The sex partners of anyone infected with chlamydia will be able to get a prescription for antibiotic treatment without seeing a doctor, under new regulations approved this morning by Massachusetts public health regulators.
The new rules aim to thwart the rapid spread of the disease, now the most commonly reported sexually transmitted infection in the United States and in Massachusetts. Among people under 25, the disease is especially prevalent, and health officials say it is endemic in some Boston neighborhoods.
The number of chlamydia cases in the state has more than doubled, from roughly 8,700 in 1999 to more than 18,800 in 2009, the most recent data available from the Massachusetts Department of Public Health.
“Right now if you treat someone and cure them, they could literally be reinfected within hours or days from an untreated sexual partner,’’ said Kevin Cranston, director of the infectious disease bureau at the state’s Department of Public Health.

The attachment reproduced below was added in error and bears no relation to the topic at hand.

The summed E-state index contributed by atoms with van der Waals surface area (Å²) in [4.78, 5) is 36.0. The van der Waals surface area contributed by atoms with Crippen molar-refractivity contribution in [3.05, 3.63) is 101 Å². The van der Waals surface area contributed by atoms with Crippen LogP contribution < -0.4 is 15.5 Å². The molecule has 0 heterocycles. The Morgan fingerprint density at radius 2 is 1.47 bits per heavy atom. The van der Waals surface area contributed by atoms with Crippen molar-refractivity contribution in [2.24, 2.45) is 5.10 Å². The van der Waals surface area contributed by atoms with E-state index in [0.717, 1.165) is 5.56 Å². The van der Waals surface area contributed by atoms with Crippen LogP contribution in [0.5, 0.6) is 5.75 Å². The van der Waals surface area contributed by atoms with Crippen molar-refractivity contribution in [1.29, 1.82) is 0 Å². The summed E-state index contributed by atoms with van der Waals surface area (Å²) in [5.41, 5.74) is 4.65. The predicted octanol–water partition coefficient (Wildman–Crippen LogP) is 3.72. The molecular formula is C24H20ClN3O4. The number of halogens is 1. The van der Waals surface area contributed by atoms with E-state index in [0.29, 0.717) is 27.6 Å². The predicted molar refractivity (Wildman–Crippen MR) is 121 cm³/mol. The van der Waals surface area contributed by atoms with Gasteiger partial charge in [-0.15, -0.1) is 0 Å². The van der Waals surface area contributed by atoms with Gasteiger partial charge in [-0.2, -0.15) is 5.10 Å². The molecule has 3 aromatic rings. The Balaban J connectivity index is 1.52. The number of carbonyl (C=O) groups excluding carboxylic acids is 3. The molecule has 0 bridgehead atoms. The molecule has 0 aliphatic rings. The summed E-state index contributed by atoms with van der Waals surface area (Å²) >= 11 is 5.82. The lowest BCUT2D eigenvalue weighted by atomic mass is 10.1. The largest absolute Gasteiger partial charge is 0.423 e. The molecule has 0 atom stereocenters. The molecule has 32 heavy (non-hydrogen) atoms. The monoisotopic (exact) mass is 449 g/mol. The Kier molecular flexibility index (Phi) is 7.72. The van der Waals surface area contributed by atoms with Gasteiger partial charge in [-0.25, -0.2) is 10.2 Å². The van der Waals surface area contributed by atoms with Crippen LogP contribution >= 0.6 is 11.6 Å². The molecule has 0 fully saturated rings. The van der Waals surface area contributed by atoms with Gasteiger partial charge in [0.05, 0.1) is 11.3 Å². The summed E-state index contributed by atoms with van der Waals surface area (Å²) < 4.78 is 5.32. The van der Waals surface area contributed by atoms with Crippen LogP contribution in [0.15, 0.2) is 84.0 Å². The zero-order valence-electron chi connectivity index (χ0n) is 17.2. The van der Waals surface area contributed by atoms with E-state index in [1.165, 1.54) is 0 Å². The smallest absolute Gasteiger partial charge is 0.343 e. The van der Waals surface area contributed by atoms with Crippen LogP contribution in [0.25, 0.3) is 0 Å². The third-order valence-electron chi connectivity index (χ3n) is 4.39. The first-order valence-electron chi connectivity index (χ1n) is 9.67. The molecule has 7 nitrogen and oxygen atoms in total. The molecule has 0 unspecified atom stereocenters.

The new regulations approved today by the state Public Health Council, an appointed body of physicians and public health officials, will allow health care providers to prescribe or dispense antibiotics to treat chlamydia infections in the sexual partners of infected patients without examining the partners.
State lawmakers last year approved legislation allowing the change, and directed regulators to craft new rules.